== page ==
Information and announcements from Program Managers, Product Managers, Developers and Testers in the Microsoft Virtualization team.
Hello all, my name is Chris Steffen and I am the Principal Technical Architect at Kroll Factual Data.
Kroll Factual Data is a company that provides business information to mortgage lenders, consumer lenders, property management firms and other businesses. We have been a part of the Microsoft Technology Adoption Program for virtualization products for the past several years, and we have about 1,500 Virtual Machines (VM) across our computing environment.
As companies experiment with server virtualization, one of the benefits that is seemingly overlooked (or not emphasized as often as it should be) by those discussing virtualization technologies is the impact that virtualization can have when creating & maintaining a disaster recovery environment.
Put simply, the more that your production environment is virtualized, the easier it is to build a disaster recovery environment using the golden images created for your production systems.
For years, I had worried about my company’s ability to recover from a catastrophic disaster. But over the last 18 months, we have utilized Microsoft Virtual Server to create the situation that we are in today:
We have a production data center environment that is 85% virtualized. All of the golden images are replicated to our Disaster Recovery (DR) site (the golden image store is constantly updated to the DR site, and the updated / patched / modified golden images are automatically copied to DR as soon as they are changed). We have standing virtual machine hosts awaiting a VM image (these machines are running and used for testing). Our Internet circuits and vendor connections are “hot” and tested constantly. Databases and all other non-VM machines are already duplicated and maintained at DR (we’re talking a couple dozen machines, not the 600 that are located in our production environment today).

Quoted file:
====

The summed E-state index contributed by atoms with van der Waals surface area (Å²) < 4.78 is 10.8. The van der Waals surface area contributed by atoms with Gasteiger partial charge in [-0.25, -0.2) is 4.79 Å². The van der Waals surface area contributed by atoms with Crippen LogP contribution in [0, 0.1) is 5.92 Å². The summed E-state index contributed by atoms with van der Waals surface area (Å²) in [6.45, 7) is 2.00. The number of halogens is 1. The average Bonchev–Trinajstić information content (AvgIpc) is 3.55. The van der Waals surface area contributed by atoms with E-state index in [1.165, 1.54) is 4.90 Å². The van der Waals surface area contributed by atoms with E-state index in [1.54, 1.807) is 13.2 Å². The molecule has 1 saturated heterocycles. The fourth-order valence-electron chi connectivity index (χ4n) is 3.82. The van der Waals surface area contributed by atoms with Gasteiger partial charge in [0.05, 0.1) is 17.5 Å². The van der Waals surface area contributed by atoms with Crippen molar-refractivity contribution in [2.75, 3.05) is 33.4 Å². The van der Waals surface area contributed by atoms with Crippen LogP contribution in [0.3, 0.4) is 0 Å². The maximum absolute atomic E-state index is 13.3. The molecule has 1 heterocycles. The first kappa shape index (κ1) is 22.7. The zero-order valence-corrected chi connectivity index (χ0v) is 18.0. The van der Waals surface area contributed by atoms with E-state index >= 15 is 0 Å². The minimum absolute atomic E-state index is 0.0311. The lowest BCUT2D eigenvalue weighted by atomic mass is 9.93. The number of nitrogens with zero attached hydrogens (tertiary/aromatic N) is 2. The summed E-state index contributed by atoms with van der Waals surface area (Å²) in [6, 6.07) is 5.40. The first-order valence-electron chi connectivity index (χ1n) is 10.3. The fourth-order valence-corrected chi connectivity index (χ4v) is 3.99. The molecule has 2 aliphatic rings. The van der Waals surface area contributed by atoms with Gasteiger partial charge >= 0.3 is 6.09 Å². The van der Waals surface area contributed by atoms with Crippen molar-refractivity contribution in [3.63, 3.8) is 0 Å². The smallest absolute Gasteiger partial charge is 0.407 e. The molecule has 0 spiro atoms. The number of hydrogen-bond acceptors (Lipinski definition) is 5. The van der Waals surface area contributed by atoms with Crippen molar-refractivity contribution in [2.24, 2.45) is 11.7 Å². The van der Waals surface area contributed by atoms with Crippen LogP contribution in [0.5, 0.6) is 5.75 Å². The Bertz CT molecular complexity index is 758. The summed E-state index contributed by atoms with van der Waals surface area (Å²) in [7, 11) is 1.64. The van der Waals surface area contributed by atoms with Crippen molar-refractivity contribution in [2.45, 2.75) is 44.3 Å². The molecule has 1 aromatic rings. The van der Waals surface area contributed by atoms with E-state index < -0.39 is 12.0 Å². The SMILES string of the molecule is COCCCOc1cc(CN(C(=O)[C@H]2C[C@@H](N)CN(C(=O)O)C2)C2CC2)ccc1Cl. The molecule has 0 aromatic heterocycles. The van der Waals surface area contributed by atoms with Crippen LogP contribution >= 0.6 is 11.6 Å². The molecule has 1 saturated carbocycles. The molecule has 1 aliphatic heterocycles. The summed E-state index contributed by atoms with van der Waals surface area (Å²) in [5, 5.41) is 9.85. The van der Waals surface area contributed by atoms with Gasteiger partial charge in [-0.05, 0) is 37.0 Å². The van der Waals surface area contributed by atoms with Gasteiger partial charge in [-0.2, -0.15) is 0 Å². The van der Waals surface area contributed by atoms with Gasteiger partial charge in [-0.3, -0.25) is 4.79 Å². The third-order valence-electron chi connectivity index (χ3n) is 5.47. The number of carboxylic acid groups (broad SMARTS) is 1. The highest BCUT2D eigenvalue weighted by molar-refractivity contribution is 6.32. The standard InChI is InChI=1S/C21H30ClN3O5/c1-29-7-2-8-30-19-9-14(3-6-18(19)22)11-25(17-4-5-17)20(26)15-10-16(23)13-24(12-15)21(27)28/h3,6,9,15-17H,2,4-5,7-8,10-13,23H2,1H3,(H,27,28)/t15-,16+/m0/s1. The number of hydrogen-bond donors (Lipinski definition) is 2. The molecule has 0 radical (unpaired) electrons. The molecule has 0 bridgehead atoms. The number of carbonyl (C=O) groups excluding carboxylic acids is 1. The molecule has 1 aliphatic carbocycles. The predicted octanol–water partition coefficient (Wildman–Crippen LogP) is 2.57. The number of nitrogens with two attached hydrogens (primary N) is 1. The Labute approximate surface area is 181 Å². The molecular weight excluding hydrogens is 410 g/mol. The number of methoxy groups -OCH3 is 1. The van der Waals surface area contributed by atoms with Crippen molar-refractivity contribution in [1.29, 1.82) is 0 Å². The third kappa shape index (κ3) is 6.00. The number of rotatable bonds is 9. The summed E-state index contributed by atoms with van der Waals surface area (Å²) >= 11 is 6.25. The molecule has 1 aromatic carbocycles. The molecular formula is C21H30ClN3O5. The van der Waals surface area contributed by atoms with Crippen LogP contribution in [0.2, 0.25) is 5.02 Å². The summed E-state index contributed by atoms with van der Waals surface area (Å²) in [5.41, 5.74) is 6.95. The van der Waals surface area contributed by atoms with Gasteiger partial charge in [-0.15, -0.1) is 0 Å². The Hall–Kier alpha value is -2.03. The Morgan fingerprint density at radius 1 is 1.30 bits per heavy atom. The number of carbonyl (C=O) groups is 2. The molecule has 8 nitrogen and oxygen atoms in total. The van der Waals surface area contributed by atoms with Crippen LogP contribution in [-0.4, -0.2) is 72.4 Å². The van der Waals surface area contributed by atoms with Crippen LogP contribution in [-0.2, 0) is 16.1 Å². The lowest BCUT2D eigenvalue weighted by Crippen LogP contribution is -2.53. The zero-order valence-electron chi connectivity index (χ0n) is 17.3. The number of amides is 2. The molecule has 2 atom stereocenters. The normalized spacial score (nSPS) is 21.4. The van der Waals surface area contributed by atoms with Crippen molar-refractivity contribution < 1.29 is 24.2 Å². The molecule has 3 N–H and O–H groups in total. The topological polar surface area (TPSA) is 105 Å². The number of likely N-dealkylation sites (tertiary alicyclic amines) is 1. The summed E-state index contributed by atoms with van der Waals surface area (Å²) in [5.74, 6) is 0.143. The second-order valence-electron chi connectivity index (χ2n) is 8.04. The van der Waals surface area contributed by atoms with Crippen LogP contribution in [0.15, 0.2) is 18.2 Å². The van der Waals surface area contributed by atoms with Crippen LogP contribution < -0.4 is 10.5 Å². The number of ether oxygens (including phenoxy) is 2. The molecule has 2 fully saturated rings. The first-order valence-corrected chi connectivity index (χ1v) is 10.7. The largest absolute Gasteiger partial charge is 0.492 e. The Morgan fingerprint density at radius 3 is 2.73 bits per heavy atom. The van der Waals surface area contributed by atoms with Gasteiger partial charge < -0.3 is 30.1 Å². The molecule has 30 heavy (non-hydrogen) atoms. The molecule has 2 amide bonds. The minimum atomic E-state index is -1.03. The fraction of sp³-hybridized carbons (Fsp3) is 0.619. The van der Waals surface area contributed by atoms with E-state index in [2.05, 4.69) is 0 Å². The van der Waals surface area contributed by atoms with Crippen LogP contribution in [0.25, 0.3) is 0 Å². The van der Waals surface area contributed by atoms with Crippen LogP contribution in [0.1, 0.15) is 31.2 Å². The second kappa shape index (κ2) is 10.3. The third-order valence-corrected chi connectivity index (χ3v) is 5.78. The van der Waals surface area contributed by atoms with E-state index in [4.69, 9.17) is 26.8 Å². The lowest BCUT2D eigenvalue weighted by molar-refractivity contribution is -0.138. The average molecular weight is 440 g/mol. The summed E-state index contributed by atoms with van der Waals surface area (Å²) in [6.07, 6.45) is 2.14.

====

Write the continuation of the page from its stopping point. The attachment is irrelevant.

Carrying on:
Were we to experience a major disaster, the IT staff at our DR site would immediately start the process of copying VM images to selected hosts. We would change our circuit routing and externally hosted Domain Name Service to the DR IP range. After the VMs have been copied to the host machines, we would start to bring up the “new” data center. Our testing has shown that this can realistically be completed in less than a day, but we have a 24 hour Recovery Time Objective (RTO).
Our DR site is populated by our hand-me-down equipment. But with server virtualization, this is not a problem. Sure, you may not be able to run 20 VMs on a single host machine due to the older hardware configs, but even if you can only run a quarter of that number, you are gaining additional life out of “end of life” equipment, and getting your production systems up and running in pretty much the same condition that they were running in your real production environment.